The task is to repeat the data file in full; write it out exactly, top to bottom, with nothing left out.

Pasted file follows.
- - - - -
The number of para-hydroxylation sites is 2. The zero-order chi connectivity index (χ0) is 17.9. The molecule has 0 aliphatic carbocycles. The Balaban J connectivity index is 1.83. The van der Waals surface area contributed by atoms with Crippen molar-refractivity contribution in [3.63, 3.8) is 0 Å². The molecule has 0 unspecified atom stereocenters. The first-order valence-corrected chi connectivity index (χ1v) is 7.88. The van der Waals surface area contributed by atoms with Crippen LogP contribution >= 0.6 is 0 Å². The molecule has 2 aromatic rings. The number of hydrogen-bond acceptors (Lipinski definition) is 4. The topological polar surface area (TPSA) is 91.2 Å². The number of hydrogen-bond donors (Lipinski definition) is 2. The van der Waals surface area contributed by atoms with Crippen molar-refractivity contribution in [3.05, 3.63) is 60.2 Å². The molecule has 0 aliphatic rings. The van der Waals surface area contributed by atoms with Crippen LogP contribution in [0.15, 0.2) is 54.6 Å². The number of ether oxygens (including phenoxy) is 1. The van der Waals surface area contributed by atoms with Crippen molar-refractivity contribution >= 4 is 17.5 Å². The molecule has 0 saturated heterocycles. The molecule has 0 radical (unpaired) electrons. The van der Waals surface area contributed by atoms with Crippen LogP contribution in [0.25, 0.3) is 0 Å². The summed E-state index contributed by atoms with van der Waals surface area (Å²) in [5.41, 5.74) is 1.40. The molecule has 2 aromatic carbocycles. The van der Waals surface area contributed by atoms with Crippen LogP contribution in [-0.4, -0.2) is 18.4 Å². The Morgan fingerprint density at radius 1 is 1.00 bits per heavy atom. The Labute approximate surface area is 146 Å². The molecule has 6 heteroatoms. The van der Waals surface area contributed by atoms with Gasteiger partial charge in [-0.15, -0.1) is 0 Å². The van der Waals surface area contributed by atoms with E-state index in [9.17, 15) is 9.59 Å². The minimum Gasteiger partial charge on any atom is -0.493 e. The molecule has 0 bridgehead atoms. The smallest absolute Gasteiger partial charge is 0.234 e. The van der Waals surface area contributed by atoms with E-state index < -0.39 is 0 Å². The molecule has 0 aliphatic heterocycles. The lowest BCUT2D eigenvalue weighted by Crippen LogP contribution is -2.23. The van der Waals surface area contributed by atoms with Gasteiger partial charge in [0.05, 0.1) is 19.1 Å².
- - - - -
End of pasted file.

The number of para-hydroxylation sites is 2. The zero-order chi connectivity index (χ0) is 17.9. The molecule has 0 aliphatic carbocycles. The Balaban J connectivity index is 1.83. The van der Waals surface area contributed by atoms with Crippen molar-refractivity contribution in [3.63, 3.8) is 0 Å². The molecule has 0 unspecified atom stereocenters. The first-order valence-corrected chi connectivity index (χ1v) is 7.88. The van der Waals surface area contributed by atoms with Crippen LogP contribution >= 0.6 is 0 Å². The molecule has 2 aromatic rings. The number of hydrogen-bond acceptors (Lipinski definition) is 4. The topological polar surface area (TPSA) is 91.2 Å². The number of hydrogen-bond donors (Lipinski definition) is 2. The van der Waals surface area contributed by atoms with Crippen molar-refractivity contribution in [3.05, 3.63) is 60.2 Å². The molecule has 0 aliphatic rings. The van der Waals surface area contributed by atoms with Crippen LogP contribution in [0.15, 0.2) is 54.6 Å². The number of ether oxygens (including phenoxy) is 1. The van der Waals surface area contributed by atoms with Crippen molar-refractivity contribution >= 4 is 17.5 Å². The molecule has 0 saturated heterocycles. The molecule has 0 radical (unpaired) electrons. The van der Waals surface area contributed by atoms with Crippen LogP contribution in [0.25, 0.3) is 0 Å². The summed E-state index contributed by atoms with van der Waals surface area (Å²) in [5.41, 5.74) is 1.40. The molecule has 2 aromatic carbocycles. The van der Waals surface area contributed by atoms with Crippen LogP contribution in [-0.4, -0.2) is 18.4 Å². The Morgan fingerprint density at radius 1 is 1.00 bits per heavy atom. The Labute approximate surface area is 146 Å². The molecule has 6 heteroatoms. The van der Waals surface area contributed by atoms with Gasteiger partial charge in [-0.15, -0.1) is 0 Å². The van der Waals surface area contributed by atoms with E-state index in [9.17, 15) is 9.59 Å². The minimum Gasteiger partial charge on any atom is -0.493 e. The molecule has 0 bridgehead atoms. The smallest absolute Gasteiger partial charge is 0.234 e. The van der Waals surface area contributed by atoms with E-state index < -0.39 is 0 Å². The molecule has 0 aliphatic heterocycles. The lowest BCUT2D eigenvalue weighted by Crippen LogP contribution is -2.23. The van der Waals surface area contributed by atoms with Gasteiger partial charge in [0.05, 0.1) is 19.1 Å².